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Title: Modeling HCV cure after an ultra-short duration of therapy with direct acting agents

In cases of sustained-virological response (SVR or cure) after an ultra-short duration (≤ 27 days) of direct-acting antiviral (DAA)-based therapy, despite HCV being detected at end of treatment (EOT), have been reported. Established HCV mathematical models that predict the treatment duration required to achieve cure do not take into account the possibility that the infectivity of virus produced during treatment might be reduced. The aim of this study was to develop a new mathematical model that considers the fundamental and critical concept that HCV RNA in serum represents both infectious virus (V i) and non-infectious virus (V ni) in order to explain the observation of cure with ultrashort DAA therapy. Established HCV models were compared to the new mathematical model to retrospectively explain cure in 2 patients who achieved cure after 24 or 27 days of paritaprevir, ombitasvir, dasabuvir, ritonavir and ribavirin or sofosbuvir plus ribavirin, respectively. Fitting established models with measured longitudinal HCV viral loads indicated that in both cases, cure would not have been expected without an additional 3–6 weeks of therapy after the actual EOT. In contrast, the new model fits the observed outcome by considering that in addition to blocking V i and V ni productionmore » (ε~0.998), these DAA + ribavirin treatments further enhanced the ratio of V ni to V i, thus increasing the log (V ni/V i) from 1 at pretreatment to 6 by EOT, which led to <1 infectious-virus particle in the extracellular body fluid (i.e., cure) prior to EOT. This new model can explain cure after short duration of DAA + ribavirin therapy by suggesting that a minimum 6-fold increase of log (V ni/V i) results from drug-induced enhancement of the V ni/V i.« less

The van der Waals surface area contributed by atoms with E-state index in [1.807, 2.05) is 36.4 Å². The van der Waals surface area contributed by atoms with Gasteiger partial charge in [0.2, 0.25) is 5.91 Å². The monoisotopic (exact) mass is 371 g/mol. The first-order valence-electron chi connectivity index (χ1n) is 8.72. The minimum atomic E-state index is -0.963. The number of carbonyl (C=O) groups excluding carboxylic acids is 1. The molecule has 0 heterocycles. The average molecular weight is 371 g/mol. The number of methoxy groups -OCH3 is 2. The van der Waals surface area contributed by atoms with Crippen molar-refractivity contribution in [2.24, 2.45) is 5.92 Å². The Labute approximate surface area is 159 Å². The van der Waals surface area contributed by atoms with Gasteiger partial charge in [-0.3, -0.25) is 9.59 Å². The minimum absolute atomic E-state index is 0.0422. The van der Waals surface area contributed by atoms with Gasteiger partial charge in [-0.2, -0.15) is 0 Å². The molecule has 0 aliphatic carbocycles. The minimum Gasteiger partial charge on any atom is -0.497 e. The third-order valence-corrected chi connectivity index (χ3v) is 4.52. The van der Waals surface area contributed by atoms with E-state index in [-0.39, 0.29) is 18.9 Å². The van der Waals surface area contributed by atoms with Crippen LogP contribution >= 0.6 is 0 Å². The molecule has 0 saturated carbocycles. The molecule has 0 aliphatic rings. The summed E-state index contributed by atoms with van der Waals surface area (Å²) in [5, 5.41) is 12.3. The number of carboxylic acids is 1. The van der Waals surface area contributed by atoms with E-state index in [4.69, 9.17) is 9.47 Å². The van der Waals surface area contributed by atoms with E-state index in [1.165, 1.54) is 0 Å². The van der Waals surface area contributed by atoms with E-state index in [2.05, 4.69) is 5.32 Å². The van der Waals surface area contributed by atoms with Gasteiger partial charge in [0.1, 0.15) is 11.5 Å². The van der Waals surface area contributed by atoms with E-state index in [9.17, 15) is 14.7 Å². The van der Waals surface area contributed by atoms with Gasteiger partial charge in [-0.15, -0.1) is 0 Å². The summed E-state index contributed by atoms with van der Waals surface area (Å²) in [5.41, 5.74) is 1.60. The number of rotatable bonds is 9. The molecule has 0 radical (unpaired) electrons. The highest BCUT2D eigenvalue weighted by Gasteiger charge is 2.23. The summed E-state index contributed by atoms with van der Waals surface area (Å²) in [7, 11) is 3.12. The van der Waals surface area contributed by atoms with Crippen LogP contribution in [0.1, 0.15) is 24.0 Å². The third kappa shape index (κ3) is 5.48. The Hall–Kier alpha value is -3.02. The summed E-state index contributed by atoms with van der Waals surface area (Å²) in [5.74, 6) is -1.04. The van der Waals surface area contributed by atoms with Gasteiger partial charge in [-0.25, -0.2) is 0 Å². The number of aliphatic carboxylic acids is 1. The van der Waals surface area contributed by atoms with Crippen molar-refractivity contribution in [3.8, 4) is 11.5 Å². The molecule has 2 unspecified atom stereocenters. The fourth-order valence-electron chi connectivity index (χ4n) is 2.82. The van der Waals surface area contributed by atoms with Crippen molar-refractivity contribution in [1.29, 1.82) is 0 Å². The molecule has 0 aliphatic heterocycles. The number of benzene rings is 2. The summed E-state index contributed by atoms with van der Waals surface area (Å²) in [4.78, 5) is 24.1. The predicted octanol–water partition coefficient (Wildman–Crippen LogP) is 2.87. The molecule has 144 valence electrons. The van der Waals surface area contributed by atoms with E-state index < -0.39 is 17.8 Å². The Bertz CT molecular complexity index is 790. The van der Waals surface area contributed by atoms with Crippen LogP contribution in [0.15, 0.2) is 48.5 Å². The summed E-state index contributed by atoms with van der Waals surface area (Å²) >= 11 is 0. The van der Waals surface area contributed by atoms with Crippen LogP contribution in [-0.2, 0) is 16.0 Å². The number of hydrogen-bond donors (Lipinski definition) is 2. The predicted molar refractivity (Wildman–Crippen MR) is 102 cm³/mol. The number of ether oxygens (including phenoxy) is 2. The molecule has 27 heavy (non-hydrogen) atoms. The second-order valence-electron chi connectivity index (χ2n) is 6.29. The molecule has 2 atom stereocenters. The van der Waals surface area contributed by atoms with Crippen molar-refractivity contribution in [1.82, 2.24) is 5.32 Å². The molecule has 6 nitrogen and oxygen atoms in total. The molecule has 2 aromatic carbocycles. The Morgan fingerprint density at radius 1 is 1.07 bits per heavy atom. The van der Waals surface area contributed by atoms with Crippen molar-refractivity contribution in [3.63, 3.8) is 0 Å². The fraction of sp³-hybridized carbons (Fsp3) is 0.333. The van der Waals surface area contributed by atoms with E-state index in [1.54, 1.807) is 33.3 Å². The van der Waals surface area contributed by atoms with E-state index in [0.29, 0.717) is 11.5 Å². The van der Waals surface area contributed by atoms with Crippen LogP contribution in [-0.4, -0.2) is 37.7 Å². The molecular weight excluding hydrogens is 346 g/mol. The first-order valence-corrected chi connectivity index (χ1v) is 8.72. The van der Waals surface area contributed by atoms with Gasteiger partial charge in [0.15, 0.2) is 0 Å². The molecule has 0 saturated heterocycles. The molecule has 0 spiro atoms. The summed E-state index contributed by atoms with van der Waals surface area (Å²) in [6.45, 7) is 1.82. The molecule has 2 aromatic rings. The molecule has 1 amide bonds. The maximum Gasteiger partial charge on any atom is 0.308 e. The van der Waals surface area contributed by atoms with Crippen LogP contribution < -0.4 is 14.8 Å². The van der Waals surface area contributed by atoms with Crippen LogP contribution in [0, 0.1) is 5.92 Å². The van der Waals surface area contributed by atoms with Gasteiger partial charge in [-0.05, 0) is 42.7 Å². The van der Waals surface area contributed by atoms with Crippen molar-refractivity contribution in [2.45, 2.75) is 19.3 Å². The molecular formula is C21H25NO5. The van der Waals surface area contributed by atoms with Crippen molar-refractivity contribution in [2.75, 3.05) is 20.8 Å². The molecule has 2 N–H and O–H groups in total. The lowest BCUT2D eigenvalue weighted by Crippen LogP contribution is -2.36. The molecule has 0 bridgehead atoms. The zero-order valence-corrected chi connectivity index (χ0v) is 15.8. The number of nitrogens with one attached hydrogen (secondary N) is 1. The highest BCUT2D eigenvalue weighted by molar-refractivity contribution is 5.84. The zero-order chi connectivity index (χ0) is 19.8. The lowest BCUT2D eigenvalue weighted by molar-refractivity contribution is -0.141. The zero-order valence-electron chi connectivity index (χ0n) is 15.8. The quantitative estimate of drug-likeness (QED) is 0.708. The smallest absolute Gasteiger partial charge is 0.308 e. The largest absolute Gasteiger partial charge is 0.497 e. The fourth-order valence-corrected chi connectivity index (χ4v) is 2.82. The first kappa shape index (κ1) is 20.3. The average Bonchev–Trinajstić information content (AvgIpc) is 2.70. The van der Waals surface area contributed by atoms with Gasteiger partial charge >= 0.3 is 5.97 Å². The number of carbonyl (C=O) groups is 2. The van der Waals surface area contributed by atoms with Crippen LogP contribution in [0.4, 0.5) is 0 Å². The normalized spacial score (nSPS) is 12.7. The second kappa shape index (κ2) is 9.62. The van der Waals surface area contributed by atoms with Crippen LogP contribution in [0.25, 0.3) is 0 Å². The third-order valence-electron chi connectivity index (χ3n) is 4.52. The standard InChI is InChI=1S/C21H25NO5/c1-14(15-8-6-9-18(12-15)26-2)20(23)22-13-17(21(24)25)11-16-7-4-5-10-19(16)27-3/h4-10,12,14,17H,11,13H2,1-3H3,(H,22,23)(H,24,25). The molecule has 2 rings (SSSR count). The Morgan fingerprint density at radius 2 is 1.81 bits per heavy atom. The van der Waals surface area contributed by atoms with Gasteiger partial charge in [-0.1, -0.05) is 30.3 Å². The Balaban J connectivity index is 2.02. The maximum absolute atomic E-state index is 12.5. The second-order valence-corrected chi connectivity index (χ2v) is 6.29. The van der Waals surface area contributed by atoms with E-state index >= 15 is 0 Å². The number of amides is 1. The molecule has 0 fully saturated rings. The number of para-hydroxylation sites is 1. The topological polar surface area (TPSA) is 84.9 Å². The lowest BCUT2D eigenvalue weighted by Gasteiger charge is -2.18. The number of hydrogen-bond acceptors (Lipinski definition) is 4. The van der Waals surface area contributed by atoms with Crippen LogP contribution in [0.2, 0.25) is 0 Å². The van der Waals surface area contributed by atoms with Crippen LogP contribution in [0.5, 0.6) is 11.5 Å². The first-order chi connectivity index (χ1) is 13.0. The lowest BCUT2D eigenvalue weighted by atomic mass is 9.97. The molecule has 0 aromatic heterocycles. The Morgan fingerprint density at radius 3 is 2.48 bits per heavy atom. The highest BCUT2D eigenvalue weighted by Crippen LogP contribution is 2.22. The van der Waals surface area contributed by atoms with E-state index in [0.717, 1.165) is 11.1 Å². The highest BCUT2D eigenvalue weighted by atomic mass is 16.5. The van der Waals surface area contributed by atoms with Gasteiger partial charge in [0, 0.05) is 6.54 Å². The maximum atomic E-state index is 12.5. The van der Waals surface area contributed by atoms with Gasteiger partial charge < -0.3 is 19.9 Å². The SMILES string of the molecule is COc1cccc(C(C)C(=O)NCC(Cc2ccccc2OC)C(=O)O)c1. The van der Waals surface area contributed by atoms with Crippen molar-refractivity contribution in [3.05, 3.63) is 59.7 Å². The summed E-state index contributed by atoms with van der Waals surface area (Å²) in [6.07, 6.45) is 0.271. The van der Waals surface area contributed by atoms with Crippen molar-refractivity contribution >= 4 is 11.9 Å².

Authors:
 [1] ;  [2] ;  [3] ;  [4] ;  [5] ;  [5] ;  [6] ;  [6]
  1. Loyola Univ. Medical Center, Maywood, IL (United States). Program for Experimental and Theoretical Modeling; Los Alamos National Lab. (LANL), Los Alamos, NM (United States)
  2. Sha'are Zedek Medical Center, Jerusalem (Israel)
  3. Medical Univ. of South Carolina, Charleston, SC (United States). Dept. of Microbiology and Immunology; National Inst. of Health (NIH), Bethesda, MD (United States). national Inst. of Allergy and Infectious Diseases
  4. Food and Drug Administration, Silver Springs, MD (United States). Center for Biologics Evaluation and Research
  5. Loyola Univ. Medical Center, Maywood, IL (United States). Program for Experimental and Theoretical Modeling; Univ. of Illinois, Chicago, IL (United States). Dept. of Microbiology and Immunology
  6. Loyola Univ. Medical Center, Maywood, IL (United States). Program for Experimental and Theoretical Modeling
Publication Date:
Report Number(s):
LA-UR-17-20262
Journal ID: ISSN 0166-3542
Grant/Contract Number:
AC52-06NA25396
Type:
Accepted Manuscript
Journal Name:
Antiviral Research
Additional Journal Information:
Journal Volume: 144; Journal Issue: C; Journal ID: ISSN 0166-3542
Publisher:
Elsevier
Research Org:
Los Alamos National Lab. (LANL), Los Alamos, NM (United States)
Sponsoring Org:
USDOE; National Institutes of Health (NIH)
Country of Publication:
United States
Language:
English
Subject:
60 APPLIED LIFE SCIENCES; 59 BASIC BIOLOGICAL SCIENCES; Biological Science
OSTI Identifier:
1375871